“Most of the other contracts were in the subcontractor realm,” Jackson told the committee. “The interesting thing that we haven’t talked about yet are the subcontractor fees that were specifically charged. There were not just the fees charged by Foggy Bottom Kitchens, but also fees specifically charged by subcontractors and the Swadley’s Foggy Bottom Kitchens would then charge fee upon fee that were given to the OTRD to pay for.”

Jackson cited one the example of Premier Custom Homes, a contractor hired by Swadley’s to do work on restaurants.

“We did a case study on one vendor, Premier Custom Homes,” Jackson said. “They had a $20,000 fee they charged on $53,000 in work. Once they did that, Swadley’s billed the OTRD for the $73,000 and then charged the consulting management fees, which included $20,000 in fees from the subcontractor itself.”

When asked if Swadley’s had mixed Foggy Bottom resources with those of its flagship restaurants, Jackson said he believed that was the case.

Based on our analysis, yes, they were involving parts of their business SERT and Swadley’s in general, as they were trying to provide these services to the state,” Jackson told the committee. 

The additional food costs also raised eyebrows, Jackson said. Prior to Swadley’s taking over the restaurants at state parks, the state spent about $50,000 annually on food at the restaurants. That number ballooned after Swadley’s took over.

“This is what set us down that path,” Jackson said. “They admitted to erroneous reporting. In Fiscal Year 2021, that food jumped from a $50,000 average for 10 years prior to $5.97 million, which led us to a lot of questions. As interested citizens, we take our role at LOFT very seriously. We have a very good staff that looks at all these things, and when you see an increase of $26,000 to $20 million in engineering services or you see an increase from $50,000 to $1.4 million for a catch-all expenditure code within the core system, you start asking questions.”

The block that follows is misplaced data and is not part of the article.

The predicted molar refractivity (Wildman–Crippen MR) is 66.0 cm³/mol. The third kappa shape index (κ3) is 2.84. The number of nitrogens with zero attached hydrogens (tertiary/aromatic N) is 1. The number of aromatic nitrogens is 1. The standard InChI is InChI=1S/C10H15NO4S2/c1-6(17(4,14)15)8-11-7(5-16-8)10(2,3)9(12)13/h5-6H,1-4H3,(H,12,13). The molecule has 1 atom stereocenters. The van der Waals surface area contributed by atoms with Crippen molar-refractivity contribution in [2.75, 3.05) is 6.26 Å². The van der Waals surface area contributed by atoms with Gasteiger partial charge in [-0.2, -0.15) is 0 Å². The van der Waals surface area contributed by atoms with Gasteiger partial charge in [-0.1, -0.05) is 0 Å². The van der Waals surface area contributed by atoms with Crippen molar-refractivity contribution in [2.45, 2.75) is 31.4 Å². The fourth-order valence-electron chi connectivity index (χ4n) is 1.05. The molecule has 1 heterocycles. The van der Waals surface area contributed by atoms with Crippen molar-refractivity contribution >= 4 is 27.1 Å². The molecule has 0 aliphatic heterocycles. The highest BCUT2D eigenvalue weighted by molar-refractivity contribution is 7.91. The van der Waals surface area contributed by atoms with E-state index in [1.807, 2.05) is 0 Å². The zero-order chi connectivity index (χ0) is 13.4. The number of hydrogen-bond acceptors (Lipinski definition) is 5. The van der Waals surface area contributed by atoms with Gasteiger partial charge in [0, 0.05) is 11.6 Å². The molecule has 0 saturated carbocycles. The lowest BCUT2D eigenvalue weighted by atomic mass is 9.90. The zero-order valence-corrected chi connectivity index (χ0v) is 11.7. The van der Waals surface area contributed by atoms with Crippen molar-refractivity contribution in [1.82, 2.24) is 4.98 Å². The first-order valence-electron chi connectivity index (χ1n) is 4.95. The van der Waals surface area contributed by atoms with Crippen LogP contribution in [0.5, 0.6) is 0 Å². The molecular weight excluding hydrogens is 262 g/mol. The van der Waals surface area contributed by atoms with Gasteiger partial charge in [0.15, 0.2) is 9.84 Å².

OMES director Steven Harpe dinged for absence

Office of Management Services executive director Steven Harpe did not appear at Thursday’s hearing, despite having been subpoenaed on May 5 to attend. Instead, budget policy director Brandy Manek appeared briefly and answered a few questions.

Harpe’s absence drew criticism from several legislators, as he and his wife are currently vacationing in St. Thomas in the U.S. Virgin Islands on his honeymoon, according to social media posts.

According to a May 6 letter sent to House Speaker Charles McCall (R-Atoka), OMES general counsel Kathy Pendarvis informed House leadership that Harpe’s honeymoon could not be rescheduled. She requested that he appear before the committee after May 18.

“LOFT has fully complied with their subpoena, but OMES has not fully complied,” Martinez said Thursday. “Director Steven Harpe is not here. Evidently, he is on vacation.”

Rep. Jay Steagall (R-Yukon) said Harpe’s absence was egregious.

“Mr. Chairman I would also like to say you’re not the only one that has noticed Director Harpe is not with us today. I’ve recently discovered a social media post. It looks like someone is having a really good time in St. Thomas,” Steagall said. “I’ve been there before. It’s a nice place to be. But I don’t know if taking vacation, pre-planned or not, during the last two weeks of the session — this is the most critical stage of our legislative session when we finalize our budget and work through that process. It’s almost, dare I say, egregious the director isn’t here to help us answer these questions. I can’t wait to visit with him when he finally makes his way to this committee.”